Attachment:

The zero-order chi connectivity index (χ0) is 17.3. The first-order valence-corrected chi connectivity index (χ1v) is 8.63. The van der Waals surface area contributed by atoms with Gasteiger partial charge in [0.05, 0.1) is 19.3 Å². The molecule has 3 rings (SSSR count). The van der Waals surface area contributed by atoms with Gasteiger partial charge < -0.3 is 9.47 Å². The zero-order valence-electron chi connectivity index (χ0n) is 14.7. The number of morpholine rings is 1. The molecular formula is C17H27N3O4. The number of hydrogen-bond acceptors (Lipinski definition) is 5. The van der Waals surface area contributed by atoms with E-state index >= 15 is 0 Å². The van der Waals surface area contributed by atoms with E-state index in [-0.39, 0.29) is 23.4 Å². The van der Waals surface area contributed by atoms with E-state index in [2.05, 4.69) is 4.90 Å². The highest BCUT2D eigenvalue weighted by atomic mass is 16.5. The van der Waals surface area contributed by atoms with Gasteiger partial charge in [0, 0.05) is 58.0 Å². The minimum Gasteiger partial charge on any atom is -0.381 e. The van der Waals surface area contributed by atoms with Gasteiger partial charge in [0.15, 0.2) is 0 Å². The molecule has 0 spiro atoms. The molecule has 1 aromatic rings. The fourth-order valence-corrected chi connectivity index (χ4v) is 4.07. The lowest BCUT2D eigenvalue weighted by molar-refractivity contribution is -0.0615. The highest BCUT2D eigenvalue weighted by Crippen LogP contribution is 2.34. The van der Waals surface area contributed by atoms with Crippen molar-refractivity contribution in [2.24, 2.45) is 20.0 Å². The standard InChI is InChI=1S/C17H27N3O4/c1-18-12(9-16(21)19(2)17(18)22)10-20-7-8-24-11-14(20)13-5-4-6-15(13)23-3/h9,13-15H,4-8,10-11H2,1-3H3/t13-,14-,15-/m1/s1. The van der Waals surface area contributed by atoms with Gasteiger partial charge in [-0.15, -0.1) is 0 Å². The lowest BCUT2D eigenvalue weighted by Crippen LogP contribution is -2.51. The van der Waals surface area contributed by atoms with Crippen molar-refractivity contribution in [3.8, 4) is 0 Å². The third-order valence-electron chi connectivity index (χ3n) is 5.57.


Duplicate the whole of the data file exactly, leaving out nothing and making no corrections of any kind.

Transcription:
The zero-order chi connectivity index (χ0) is 17.3. The first-order valence-corrected chi connectivity index (χ1v) is 8.63. The van der Waals surface area contributed by atoms with Gasteiger partial charge in [0.05, 0.1) is 19.3 Å². The molecule has 3 rings (SSSR count). The van der Waals surface area contributed by atoms with Gasteiger partial charge < -0.3 is 9.47 Å². The zero-order valence-electron chi connectivity index (χ0n) is 14.7. The number of morpholine rings is 1. The molecular formula is C17H27N3O4. The number of hydrogen-bond acceptors (Lipinski definition) is 5. The van der Waals surface area contributed by atoms with E-state index >= 15 is 0 Å². The van der Waals surface area contributed by atoms with E-state index in [-0.39, 0.29) is 23.4 Å². The van der Waals surface area contributed by atoms with E-state index in [2.05, 4.69) is 4.90 Å². The highest BCUT2D eigenvalue weighted by atomic mass is 16.5. The van der Waals surface area contributed by atoms with Gasteiger partial charge in [0, 0.05) is 58.0 Å². The minimum Gasteiger partial charge on any atom is -0.381 e. The van der Waals surface area contributed by atoms with Gasteiger partial charge in [0.15, 0.2) is 0 Å². The molecule has 0 spiro atoms. The molecule has 1 aromatic rings. The fourth-order valence-corrected chi connectivity index (χ4v) is 4.07. The lowest BCUT2D eigenvalue weighted by molar-refractivity contribution is -0.0615. The highest BCUT2D eigenvalue weighted by Crippen LogP contribution is 2.34. The van der Waals surface area contributed by atoms with Crippen molar-refractivity contribution in [2.24, 2.45) is 20.0 Å². The standard InChI is InChI=1S/C17H27N3O4/c1-18-12(9-16(21)19(2)17(18)22)10-20-7-8-24-11-14(20)13-5-4-6-15(13)23-3/h9,13-15H,4-8,10-11H2,1-3H3/t13-,14-,15-/m1/s1. The van der Waals surface area contributed by atoms with Gasteiger partial charge in [-0.15, -0.1) is 0 Å². The lowest BCUT2D eigenvalue weighted by Crippen LogP contribution is -2.51. The van der Waals surface area contributed by atoms with Crippen molar-refractivity contribution in [3.8, 4) is 0 Å². The third-order valence-electron chi connectivity index (χ3n) is 5.57.